Over the years I've converted to the belief that what is important in language and grammar is that the communication is clearly understood and not unintentionally ambiguous, not that it satisfies any formal criterion. Whether you say your mum or my mum, no one is going to be confused by what you mean. So use whichever feels right to you.
The subtle distinction is if Bob knows Andy's mum and, for example, Andy's mum is the kind to hold a grudge and get revenge while Bob's mum is unusually forgiving and generous, well, Bob might be trying to convey that if Andy had said bad things to Bob's mum, he is better off forgetting about it, but having said bad things to Andy's mum, he better make amends to "your mum". If Bob does not know Andy's mum, and it is Bob's mum that is vengeful, he should probably say "my mum", but I would not lead in with "if I were you", I would instead say "If I had said bad things to my mum, I'd apologize quickly."
Andy: I just spent $5 on the worst cup of coffee ever.
Bob: If I were you, I'd want my money back.
Seems totally wrong (or maybe just British) to me to say If I were you, I'd want your money back, but formally it is completely analogous to saying If I were you, I'd apologize to your mum.
On the other hand, I agree with keshlam that it is harder to get confused when you say "your mum" because if Bob were Andy, who's mother would be "your mum"? There's no "you" left in that situation, so there is only "my mom". "Your mum" must still refer to Andy's mum.
Also, saying "your mum" feels more empathetic and keeps the focus on Andy's mum rather than discussing how Bob would treat Bob's mum, so I would probably say "your mum" even though I would never say "your money". I (Bob) would say "my mum" only when referring my my (Bob's) mum, but if I meant that, meaning I was talking about how I would treat my mum if I had said bad things to her, I would not say "if I were you", I would say "if it were me..." or "if I were in your situation, I'd apologize to my mum". If I were you, I wouldn't have my mum, I'd have your mum. :-)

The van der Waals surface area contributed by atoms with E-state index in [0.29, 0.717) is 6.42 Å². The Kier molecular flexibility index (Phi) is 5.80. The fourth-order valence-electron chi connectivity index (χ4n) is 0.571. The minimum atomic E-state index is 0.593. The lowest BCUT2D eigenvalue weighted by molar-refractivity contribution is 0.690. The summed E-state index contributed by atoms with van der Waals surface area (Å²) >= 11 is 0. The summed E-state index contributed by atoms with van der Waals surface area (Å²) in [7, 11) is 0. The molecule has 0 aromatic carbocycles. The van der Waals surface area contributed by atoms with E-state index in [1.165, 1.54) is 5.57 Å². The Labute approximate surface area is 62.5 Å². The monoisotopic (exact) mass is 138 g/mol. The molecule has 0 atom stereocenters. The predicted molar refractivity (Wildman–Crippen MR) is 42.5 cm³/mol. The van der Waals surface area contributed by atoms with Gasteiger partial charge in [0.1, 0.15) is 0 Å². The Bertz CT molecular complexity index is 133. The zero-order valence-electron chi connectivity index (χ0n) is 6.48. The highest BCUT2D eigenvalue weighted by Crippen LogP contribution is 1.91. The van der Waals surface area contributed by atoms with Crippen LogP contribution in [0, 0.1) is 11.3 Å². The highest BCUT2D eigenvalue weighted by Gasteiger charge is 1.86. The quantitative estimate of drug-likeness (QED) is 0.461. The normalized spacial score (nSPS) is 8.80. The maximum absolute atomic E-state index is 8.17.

Back to the original dialog, "my mum" could mean either Andy's mum or Bob's mum, but in either case the message is the same: If I had said bad things to my mum, I would apologize to my mum. The idea that Andy should apologize to Bob's mum is so absurd that the statement If I were you, I'd apologize to my mum is not ambiguous in practice. No one would ever think that Bob is suggesting Andy get Bob's money back for the coffee, right?
Another way to think about it is what if the lead in had been:
Andy: I've said bad things to your mum.
Bob: If I were you, I'd apologise to my mum.
Again, it would be nonsense to think Bob is suggesting Andy apologize to Andy's mom. "My" has to continue to refer to "Bob". You have to look at the context of the sentence to understand it either way.
In the end, either way the message is clear. That's all that really matters.